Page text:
Snapp v. State Farm Fire & Cas. Co.

Annotate this Case
[Civ. No. 25442. Second Dist., Div. Two. Aug. 17, 1962.]

KENNETH M. SNAPP et al., Plaintiffs and Appellants, v. STATE FARM FIRE AND CASUALTY COMPANY, Defendant and Appellant.


Roger Bentley for Plaintiffs and Appellants.

Bert W. Levitt, David C. Bogert and Long & Levit for Defendant and Appellant.



This is an appeal both by plaintiffs and defendant from the judgment rendered in an action for declaratory relief. Plaintiffs filed their action against defendant praying for a judgment declaring the rights and obligations of the parties under a policy of insurance issued by defendant relative to damage to the insured premises resulting from a landslide.

[1a] The policy was written in the amount of $25,000 for a term of three years, commencing November 15, 1956, and consisting of the California Standard Form Fire Insurance Policy and an endorsement which extended the coverage to insure against all risks of physical loss to the property described therein, subject to certain exceptions not involved in this proceeding. The facts regarding the damage and cause thereof are not in dispute; the issue is whether or not there was coverage under the terms of the policy. The findings of the trial court, except insofar as they contain seeming ambiguities that are more apparent than real, are well supported by the evidence.

The evidence, in summary, indicated that plaintiffs' residence, and those of at least two of their neighbors, were built upon a fill which, as subsequent investigation revealed, was poorly made. Due to this potentially unstable fill and an unusually heavy rainfall, the land beneath plaintiffs' residence commenced to move laterally during the term of the policy, resulting in damage to the structure, including its foundation. The original foundation, though apparently adequate to support the building prior to the land movement, proved to be insufficient after the earth movement commenced. It is not claimed that plaintiffs were in any way personally responsible for the poor quality of the fill or that they knew of its inherent danger with respect to the potential inadequacy of the foundations of their building.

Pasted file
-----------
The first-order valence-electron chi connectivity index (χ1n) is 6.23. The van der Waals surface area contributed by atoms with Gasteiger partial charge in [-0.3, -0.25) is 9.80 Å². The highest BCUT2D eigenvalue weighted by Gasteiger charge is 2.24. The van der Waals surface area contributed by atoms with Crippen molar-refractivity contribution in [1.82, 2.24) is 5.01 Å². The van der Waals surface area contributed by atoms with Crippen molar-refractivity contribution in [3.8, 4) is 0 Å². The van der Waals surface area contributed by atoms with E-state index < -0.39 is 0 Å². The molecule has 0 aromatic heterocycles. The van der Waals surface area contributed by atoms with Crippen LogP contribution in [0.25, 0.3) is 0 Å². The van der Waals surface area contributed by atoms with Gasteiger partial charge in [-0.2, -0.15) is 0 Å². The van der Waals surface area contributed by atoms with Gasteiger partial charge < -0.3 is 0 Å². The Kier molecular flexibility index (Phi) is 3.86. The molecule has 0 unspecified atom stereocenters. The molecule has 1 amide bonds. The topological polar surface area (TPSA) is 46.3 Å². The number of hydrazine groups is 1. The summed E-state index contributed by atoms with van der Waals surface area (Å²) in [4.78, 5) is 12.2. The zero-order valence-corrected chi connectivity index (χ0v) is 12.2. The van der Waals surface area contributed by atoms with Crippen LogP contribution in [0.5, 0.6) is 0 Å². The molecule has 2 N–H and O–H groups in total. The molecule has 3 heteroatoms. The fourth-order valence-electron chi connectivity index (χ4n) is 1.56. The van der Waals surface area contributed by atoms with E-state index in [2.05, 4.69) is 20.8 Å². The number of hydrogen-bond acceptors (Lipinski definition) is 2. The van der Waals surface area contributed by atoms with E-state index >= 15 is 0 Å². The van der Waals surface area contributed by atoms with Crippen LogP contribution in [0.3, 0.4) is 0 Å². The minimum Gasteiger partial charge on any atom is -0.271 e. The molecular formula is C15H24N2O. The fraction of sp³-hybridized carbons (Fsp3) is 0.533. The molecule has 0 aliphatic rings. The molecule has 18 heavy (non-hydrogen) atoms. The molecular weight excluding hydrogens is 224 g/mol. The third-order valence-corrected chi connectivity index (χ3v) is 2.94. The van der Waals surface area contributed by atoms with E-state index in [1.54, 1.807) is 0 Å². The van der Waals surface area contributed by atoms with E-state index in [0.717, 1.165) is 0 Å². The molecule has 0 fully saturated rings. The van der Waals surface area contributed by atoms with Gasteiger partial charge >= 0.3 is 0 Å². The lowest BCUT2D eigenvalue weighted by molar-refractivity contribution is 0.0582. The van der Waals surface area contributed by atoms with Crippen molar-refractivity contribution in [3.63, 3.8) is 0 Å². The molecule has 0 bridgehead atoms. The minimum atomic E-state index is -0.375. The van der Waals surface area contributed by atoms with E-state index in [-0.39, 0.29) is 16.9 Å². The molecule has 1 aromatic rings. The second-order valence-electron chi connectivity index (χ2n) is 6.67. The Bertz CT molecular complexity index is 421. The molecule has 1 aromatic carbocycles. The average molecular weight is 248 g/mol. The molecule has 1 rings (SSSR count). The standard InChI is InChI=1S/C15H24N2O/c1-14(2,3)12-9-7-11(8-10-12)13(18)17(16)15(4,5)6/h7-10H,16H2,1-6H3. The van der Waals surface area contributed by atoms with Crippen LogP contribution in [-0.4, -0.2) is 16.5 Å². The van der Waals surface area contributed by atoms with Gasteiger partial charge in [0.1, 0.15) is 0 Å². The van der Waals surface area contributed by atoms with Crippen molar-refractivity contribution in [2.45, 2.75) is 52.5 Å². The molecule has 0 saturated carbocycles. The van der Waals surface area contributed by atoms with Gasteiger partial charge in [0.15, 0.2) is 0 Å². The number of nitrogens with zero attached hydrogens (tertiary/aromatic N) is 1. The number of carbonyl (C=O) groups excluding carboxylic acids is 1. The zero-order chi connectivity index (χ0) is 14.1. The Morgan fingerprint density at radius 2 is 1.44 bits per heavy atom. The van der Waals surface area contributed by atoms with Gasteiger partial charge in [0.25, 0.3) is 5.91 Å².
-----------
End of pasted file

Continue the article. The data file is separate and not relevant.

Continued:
The findings of the court will be dealt with in greater particularity during our discussion of the issues raised on this appeal. The conclusion reached by the court upon its findings [206 Cal. App. 2d 830] was that plaintiffs were entitled to recover $8,168.25, including: $6,684 for damage to the habitable portions of the insured dwelling as of the termination date of the policy; $784.25 expended by plaintiffs to that date for reasonable protective measures, and $700 for the fencing and sprinkling system which were damaged by the landslide. It is primarily the correctness of these conclusions which presents the issues to be determined on this appeal. We feel it more expedient to deal with the cross-appeal initially, because our disposition of the contention made therein will, in large measure, dispose of the issues raised by plaintiffs' appeal.

[2] Defendant contends that the policy does not cover the loss here involved, arguing that it was not a fortuitous event and relying upon the following language of the trial court's seventh finding: "Because of the instability of said fill, the earth movement which constituted the landslide was inevitable." However, the eighth finding expressly states: "That said landslide was and is a fortuitous event and is not a risk excluded by the terms and conditions of the contract of insurance entered into by the parties." This finding is supported by the evidence, although the latter portion of it may be regarded as a conclusion.

If sufficient information were available to geological experts, the possibility or probability of all earth movements might be forecast with accuracy. Further, after any movement of land has occurred it might be said to have been "inevitable" with semantic correctness, but such "inevitability" does not alter the fact that at the time the contract of insurance was entered into, the event was only a contingency or risk that might or might not occur within the term of the policy. The cases cited by defendant in support of its contention are not in point because they deal either with attempts to apply a "warranty of fitness" to property not damaged by external causes, or, as in the case of Fireman's Fund Ins. Co. of San Francisco v. Hanley, 252 F.2d 780, with a situation in which the defense was that the landslide involved was caused by the erosion of ocean waves, a risk expressly excluded from the coverage of the policy there under consideration. The same exception also appears in the instant policy but is not an issue herein.